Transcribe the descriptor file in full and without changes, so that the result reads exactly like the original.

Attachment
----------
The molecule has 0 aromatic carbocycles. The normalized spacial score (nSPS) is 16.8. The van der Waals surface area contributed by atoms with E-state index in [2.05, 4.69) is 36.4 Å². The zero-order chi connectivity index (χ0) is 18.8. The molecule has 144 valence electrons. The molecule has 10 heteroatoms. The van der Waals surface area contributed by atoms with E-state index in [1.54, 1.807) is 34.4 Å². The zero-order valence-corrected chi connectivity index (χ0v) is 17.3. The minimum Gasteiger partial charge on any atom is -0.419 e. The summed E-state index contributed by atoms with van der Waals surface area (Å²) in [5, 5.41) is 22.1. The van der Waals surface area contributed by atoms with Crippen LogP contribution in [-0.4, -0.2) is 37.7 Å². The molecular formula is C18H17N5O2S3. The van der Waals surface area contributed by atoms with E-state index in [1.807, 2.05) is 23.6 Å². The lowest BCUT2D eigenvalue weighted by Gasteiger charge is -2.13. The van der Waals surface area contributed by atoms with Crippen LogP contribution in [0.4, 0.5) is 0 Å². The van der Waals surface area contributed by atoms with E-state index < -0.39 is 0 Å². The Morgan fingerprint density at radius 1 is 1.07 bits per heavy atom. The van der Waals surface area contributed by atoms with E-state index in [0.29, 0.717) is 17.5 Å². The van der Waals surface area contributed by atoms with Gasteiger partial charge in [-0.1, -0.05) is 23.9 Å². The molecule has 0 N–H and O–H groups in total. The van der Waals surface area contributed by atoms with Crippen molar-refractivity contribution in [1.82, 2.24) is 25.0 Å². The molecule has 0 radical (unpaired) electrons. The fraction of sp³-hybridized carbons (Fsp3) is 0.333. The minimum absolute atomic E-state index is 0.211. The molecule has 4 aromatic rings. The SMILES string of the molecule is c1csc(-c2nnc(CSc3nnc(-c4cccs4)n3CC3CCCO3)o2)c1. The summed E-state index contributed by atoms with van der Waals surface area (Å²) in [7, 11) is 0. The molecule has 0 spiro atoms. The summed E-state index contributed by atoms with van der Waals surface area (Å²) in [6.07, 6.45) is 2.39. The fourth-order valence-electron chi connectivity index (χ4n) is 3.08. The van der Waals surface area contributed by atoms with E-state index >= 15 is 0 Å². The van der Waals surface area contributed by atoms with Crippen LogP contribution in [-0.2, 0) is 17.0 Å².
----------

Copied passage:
The molecule has 0 aromatic carbocycles. The normalized spacial score (nSPS) is 16.8. The van der Waals surface area contributed by atoms with E-state index in [2.05, 4.69) is 36.4 Å². The zero-order chi connectivity index (χ0) is 18.8. The molecule has 144 valence electrons. The molecule has 10 heteroatoms. The van der Waals surface area contributed by atoms with E-state index in [1.54, 1.807) is 34.4 Å². The zero-order valence-corrected chi connectivity index (χ0v) is 17.3. The minimum Gasteiger partial charge on any atom is -0.419 e. The summed E-state index contributed by atoms with van der Waals surface area (Å²) in [5, 5.41) is 22.1. The van der Waals surface area contributed by atoms with Crippen LogP contribution in [-0.4, -0.2) is 37.7 Å². The molecular formula is C18H17N5O2S3. The van der Waals surface area contributed by atoms with E-state index in [1.807, 2.05) is 23.6 Å². The lowest BCUT2D eigenvalue weighted by Gasteiger charge is -2.13. The van der Waals surface area contributed by atoms with Crippen LogP contribution in [0.4, 0.5) is 0 Å². The van der Waals surface area contributed by atoms with E-state index < -0.39 is 0 Å². The Morgan fingerprint density at radius 1 is 1.07 bits per heavy atom. The van der Waals surface area contributed by atoms with E-state index in [0.29, 0.717) is 17.5 Å². The van der Waals surface area contributed by atoms with Gasteiger partial charge in [-0.1, -0.05) is 23.9 Å². The molecule has 0 N–H and O–H groups in total. The van der Waals surface area contributed by atoms with Crippen molar-refractivity contribution in [1.82, 2.24) is 25.0 Å². The molecule has 0 radical (unpaired) electrons. The fraction of sp³-hybridized carbons (Fsp3) is 0.333. The minimum absolute atomic E-state index is 0.211. The molecule has 4 aromatic rings. The SMILES string of the molecule is c1csc(-c2nnc(CSc3nnc(-c4cccs4)n3CC3CCCO3)o2)c1. The summed E-state index contributed by atoms with van der Waals surface area (Å²) in [7, 11) is 0. The molecule has 0 spiro atoms. The summed E-state index contributed by atoms with van der Waals surface area (Å²) in [6.07, 6.45) is 2.39. The fourth-order valence-electron chi connectivity index (χ4n) is 3.08. The van der Waals surface area contributed by atoms with E-state index >= 15 is 0 Å². The van der Waals surface area contributed by atoms with Crippen LogP contribution in [-0.2, 0) is 17.0 Å².